Never mind whether they are for boys or girls: how many books have you read overall? The BBC reckons of the 100 “essential” titles – most people have only read six – and then tend to fib massively about all the others. Well, now in the privacy of your own bookshop, you can take this quick test  – and you don’t have to share the results with your colleagues if it’s too embarrassing!

That’s all for now folks, more next week!

This blog is sent weekly by over 700 booksellers as well as publishers and publicists. If you would like to order any of the titles mentioned, then please click here to go to the Compass New Titles Website or talk to your Compass Sales representative.

Friday 14 March 2014

Compass Points 78

What sad news this morning about the death of Tony Benn. One of Britain’s most enduringly popular politicians he was also one of the most enigmatic and controversial politicians of the post-war era. Jad Adams’ book Tony Benn: A Biography (published by Biteback) is the definitive biography of this extraordinary man – make sure you have plenty of copies! The Sunday Times it was a life “told with considerable grace and style”, the New Statesman called it  “an enjoyable read”, the Daily Express said it made “fascinating reading’” while the Telegraph commented that “Benn’s character shines through this fat but very readable biography” This is a comprehensively revised edition of this classic title which has been written with unparalleled access to Benn’s private records, and chronicles the behind-the-scenes story of Benn’s bitter battles with every leader of the Labour Party since Gaitskell. It details his service in the governments of Wilson and Callaghan, his role as a champion of the left during the Labour Party’s long period in opposition, his retirement from Parliament to ‘spend more time involved in politics’ in 2001, and his subsequent emergence as a leading figure of the British opposition to the war in Iraq. You can order Tony Benn: A Biography by Jad Adams (978 1849540964 £14.99, B-format paperback with 8 pages of photos) now.

Slightly belated, but very fulsome congratulations from all at Compass to Peter Owen, the 86-year-old founder of the Peter Owen Publishing, who has been awarded an OBE for Services to Literature in the Honours list which came out at the tail end of 2013. Peter Owen founded the company in 1951 and has been publishing world literature – including many Nobel Prize laureates – for over six decades. He commented: “This honour is also recognition of the work my staff, past and present, have put in to help create our distinguished list. Our 60th anniversary in 2011 received wide press coverage and reaffirmed that this company has always punched above its weight, influencing other publishers both in the UK and abroad. It remains the longest-established UK publisher of its kind still owned by its founder.” Peter Owen started his company, aged twenty-four, six years after the Second World War. He ran the business from home, with a typewriter as his only equipment. Soon, however, the company started to flourish, enabling him to employ some staff, his first editor was Muriel Spark, and he was able to bring some of the very best international literature to what was a very insular British market. In the sixty-plus years since then, although the industry has changed beyond recognition, Peter Owen Publishers continues the tradition of producing new and interesting writing. The company has published seven Nobel Prize winners and boasts a backlist that includes some of the most talented and important writers from all over the world. Compass are very proud to represent Peter Owen – you can have a look at their latest titles on The Daily Telegraph called him “A maverick who seems to break all the rules but might, I suspect, simply be publishing books the way they used to be published before the big money arrived and will be published again when the big money has gone” while the Mail on Sunday said “A publishing impresario for whom books are global . . . We owe him the explosions not only of the only Catholic Japanese novelist, Shusaku Endo, but of Jane Bowles, James Purdy, Americans of shock genius and a host of translated Europeans, from Hermann Hesse to Chagall and Colette.” Well done Peter – long overdue!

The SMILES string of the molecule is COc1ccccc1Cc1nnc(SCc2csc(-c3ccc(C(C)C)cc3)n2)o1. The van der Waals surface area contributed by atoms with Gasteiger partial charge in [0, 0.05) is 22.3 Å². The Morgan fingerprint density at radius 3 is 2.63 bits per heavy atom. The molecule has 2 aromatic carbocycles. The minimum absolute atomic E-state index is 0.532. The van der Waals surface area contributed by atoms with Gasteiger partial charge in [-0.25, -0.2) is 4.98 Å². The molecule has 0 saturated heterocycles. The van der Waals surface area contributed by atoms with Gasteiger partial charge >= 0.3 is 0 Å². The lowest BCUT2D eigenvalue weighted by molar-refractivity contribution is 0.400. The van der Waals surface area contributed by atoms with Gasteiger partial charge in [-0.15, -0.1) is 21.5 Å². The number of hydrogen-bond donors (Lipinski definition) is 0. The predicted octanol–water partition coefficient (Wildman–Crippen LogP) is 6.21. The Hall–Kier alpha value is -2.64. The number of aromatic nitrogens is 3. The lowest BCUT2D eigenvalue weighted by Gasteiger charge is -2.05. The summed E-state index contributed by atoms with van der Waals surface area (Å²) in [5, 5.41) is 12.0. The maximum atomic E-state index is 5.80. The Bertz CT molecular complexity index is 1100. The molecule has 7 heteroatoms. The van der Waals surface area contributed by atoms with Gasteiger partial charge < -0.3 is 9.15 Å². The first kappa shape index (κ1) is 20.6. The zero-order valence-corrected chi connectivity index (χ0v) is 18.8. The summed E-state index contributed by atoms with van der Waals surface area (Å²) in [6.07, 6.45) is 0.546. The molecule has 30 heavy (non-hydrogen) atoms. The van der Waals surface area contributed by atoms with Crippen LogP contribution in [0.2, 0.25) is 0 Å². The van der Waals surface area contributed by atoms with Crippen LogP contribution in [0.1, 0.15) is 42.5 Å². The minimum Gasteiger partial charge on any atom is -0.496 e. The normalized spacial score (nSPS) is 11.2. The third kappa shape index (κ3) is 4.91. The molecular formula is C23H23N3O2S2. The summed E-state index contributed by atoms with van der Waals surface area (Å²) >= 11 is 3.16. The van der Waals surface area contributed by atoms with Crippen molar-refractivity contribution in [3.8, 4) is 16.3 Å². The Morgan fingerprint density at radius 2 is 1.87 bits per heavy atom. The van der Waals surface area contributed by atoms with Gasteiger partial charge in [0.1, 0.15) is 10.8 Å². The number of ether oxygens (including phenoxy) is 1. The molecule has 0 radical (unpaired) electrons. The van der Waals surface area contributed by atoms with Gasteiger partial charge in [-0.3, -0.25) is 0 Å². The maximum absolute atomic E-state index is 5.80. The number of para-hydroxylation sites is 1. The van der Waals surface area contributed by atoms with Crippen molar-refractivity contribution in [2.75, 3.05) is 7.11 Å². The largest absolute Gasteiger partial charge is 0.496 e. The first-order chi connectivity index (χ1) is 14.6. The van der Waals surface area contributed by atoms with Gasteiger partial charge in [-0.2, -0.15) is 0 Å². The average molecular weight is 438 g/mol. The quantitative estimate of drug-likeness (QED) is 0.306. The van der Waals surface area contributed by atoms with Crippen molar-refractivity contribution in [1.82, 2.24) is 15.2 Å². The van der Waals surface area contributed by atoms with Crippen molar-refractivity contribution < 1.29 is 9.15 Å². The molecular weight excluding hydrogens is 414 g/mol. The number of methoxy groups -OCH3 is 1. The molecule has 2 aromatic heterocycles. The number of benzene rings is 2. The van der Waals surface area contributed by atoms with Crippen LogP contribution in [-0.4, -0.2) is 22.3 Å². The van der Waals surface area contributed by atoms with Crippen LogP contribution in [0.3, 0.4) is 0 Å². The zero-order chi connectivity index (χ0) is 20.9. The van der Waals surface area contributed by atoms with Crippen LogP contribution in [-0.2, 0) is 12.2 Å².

Well, with all the lovely sunshine that many of us have enjoyed in the past week, our thoughts are turning towards summer – and with it summer pastimes. What could be more evocative of a British summer than the sound of leather on willow? In the 1990s award-winning cricket commentator and journalist Ralph Dellor conducted a series of face-to-face taped interviews with famous cricketers past and present. Nine of these extraordinary interviews have now been captured in the written word in Lost Voices of Cricket: Golden moments with some of the game’s greats. They are Denis Compton (1918 – 1997); Colin Ingleby-Mackenzie (1933 – 2006); Bob Wyatt (1901 – 1995); Trevor Bailey (1923 – 2011); Cyril Washbrook (1914 – 1999); Sir Alec Bedser (1918 – 2010); Bill Alley (1919 – 2004) and Brian Statham (1930 – 2000). Ralph Dellor and Stephen Lamb (his fellow sports journalist) have edited and annotated the interviews so they are put into context of time and place. The book is packed with wonderful black and white photographs and each chapter is a classic piece of cricketing history and insight into the legends and lore of the game. The long overdue publication of these interviews is the rightful celebration of past sporting heroes, as well as a fascinating chance to look back into the past of this game and sporting culture in general. This is a history book as well as a catalogue of nostalgia that not only cricketers but all who love sport will revel in. Lost Voices of Cricket: Golden Moments with Some of the Game’s Greats by Ralph Dellor and Stephen Lamb (978 1909657502 £9.99, pb) is published in May by Bene Factum Publishing and you can find out more and order it here.